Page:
Over the last few months I've written many times about how we're being monitored and measured then sliced and diced to either make sure we're not terrorists, drug smugglers or felons or so we can be more effectively sold to.
Just a couple of weeks ago I wrote about the terahertz scanners that can analyze our body chemicals, and before that it was the evaporation of our privacy, the loss of our internet rights, stopping employers from accessing our Facebook accounts, and how we are Google's product.
On and on goes the parade of our violated privacy, and the problem is that once the cat's out of the bag, the genie's out of the bottle, and the fat lady has started to sing, these lost digital rights are forever gone. You can't get your privacy back once it's been stolen any more than you can unmix a gin and tonic.
Now, as much as we all deplore the government's overreach in the name of national security, as well as their equally misguided overreach into protecting the intellectual property of the entertainment industry, there's at least a glimmer, misguided though it might be, of understandable need involved. But what is hard to fathom is why an online games company would use steganography (the secret encoding of information in an image) to watermark in-game screenshots without their users' knowledge.
The company in question is Blizzard Entertainment and the game in question is the company's incredibly popular World of Warcraft (WoW). Earlier this month it came to light that screenshots taken while playing WoW contain a hidden watermark that reports the account ID, a timestamp and the IP address of the current realm.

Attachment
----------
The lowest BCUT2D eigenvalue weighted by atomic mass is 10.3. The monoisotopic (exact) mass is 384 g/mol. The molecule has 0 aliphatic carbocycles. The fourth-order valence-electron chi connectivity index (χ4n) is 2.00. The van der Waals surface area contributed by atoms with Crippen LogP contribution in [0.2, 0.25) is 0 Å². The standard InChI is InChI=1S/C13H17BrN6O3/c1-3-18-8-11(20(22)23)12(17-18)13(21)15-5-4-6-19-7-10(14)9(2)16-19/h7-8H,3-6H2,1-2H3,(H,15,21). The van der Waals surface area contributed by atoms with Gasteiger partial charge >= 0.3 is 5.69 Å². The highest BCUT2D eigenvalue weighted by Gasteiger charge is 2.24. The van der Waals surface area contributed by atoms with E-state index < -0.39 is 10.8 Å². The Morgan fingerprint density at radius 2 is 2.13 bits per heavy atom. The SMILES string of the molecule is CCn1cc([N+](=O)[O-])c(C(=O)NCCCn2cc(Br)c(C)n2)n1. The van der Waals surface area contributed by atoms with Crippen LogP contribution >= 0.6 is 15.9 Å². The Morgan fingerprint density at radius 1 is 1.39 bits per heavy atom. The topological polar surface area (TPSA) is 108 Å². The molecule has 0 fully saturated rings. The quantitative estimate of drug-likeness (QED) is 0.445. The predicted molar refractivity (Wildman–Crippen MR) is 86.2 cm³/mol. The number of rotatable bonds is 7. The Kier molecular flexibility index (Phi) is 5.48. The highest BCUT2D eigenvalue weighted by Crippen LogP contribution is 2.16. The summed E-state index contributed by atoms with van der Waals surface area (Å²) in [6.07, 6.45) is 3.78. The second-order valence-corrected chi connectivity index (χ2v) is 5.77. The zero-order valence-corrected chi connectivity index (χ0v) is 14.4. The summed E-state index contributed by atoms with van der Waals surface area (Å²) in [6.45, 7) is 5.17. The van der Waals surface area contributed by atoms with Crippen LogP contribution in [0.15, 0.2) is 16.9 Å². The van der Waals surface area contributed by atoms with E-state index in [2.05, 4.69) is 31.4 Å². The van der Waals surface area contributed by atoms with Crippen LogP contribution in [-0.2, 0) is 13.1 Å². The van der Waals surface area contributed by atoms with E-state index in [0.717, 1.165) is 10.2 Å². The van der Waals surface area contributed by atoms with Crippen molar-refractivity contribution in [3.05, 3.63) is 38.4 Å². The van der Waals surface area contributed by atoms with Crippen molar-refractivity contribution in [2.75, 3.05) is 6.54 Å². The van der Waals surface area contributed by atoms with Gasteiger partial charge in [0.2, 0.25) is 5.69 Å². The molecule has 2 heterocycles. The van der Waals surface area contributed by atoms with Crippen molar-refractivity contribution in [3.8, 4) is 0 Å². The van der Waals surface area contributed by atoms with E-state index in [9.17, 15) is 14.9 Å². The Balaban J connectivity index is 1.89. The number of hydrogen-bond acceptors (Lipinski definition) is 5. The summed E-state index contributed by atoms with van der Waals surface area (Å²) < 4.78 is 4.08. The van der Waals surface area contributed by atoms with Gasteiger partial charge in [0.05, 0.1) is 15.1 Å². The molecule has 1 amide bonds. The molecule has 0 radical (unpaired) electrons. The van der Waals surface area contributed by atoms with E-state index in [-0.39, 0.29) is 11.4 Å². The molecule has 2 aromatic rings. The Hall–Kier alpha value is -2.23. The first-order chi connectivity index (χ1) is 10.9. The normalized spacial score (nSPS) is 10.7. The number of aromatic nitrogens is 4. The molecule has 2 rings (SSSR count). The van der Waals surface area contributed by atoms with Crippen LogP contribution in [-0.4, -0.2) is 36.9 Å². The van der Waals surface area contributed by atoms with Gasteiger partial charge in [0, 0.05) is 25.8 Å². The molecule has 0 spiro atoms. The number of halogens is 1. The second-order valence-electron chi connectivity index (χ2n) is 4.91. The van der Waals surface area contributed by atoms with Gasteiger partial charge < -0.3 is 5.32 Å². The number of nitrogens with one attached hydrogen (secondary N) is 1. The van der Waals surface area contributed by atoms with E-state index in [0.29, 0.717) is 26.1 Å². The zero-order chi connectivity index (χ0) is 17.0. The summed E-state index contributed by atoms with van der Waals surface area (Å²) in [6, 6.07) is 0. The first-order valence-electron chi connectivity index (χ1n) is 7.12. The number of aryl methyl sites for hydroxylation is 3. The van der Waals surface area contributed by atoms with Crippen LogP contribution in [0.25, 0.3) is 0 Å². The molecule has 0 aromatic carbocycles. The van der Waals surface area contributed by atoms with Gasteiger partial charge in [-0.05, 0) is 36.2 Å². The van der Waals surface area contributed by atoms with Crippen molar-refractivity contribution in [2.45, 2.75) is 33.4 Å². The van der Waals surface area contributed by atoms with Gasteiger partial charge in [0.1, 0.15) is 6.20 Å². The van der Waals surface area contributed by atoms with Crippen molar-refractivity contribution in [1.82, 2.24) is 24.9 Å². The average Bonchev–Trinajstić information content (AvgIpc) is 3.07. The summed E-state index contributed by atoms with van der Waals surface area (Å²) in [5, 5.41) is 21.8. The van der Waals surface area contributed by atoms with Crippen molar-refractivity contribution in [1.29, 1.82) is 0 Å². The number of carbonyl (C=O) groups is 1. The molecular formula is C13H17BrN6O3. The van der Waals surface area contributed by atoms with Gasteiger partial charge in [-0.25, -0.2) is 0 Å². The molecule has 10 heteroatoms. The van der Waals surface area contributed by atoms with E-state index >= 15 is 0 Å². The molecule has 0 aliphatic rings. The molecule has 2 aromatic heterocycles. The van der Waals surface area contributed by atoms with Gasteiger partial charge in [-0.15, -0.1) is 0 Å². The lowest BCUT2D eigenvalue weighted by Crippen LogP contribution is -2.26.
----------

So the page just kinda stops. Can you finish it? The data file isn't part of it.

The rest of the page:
According to a post on a forum on the ownedcore.com Web site, these images are frequently uploaded to various online services and "[the data in the watermark] can be used by malicious hackers to link alt. characters to accounts and target specific spam or scam attacks, and it can be used by Blizzard to track down private WoW servers."
The post explains and recounts how two users managed to decrypt the embedded data to reveal the watermark. What's really surprising is that this tracking technique appears to have been in use by Blizzard since 2007!
Apparently more recent changes in the architecture of the game have, it is assumed, minimized any risk, but as the forum post notes: "Bear in mind that when this started, back in 2007, we were still using our account name to login so, before the battle.net conversion in 2009, the watermarks actually had really sensitive information ... Between May 22, 2007 and November 11, 2009, any malicious hacker who knew about this could have used a screenshot of a lucrative character to find their actual username & active realm and then either try to scam them out of their password, or just brute-force it."
There appears to be some disagreement over whether this watermarking invalidates the game's terms of service or not, but one thing that WoW users will not like is that they are still trackable outside of the game play without their knowledge or consent.
The need for more extensive and comprehensive digital privacy laws is becoming increasingly clear, and now that we know even game companies are abusing our privacy, where it will stop? How long until there's no privacy left anywhere online?
Gibbs is has been tracked to Ventura, Calif. Reveal your whereabouts to firstname.lastname@example.org and follow him on Twitter (@quistuipater) and on Facebook (quistuipater).
Read more about wide area network in Network World's Wide Area Network section.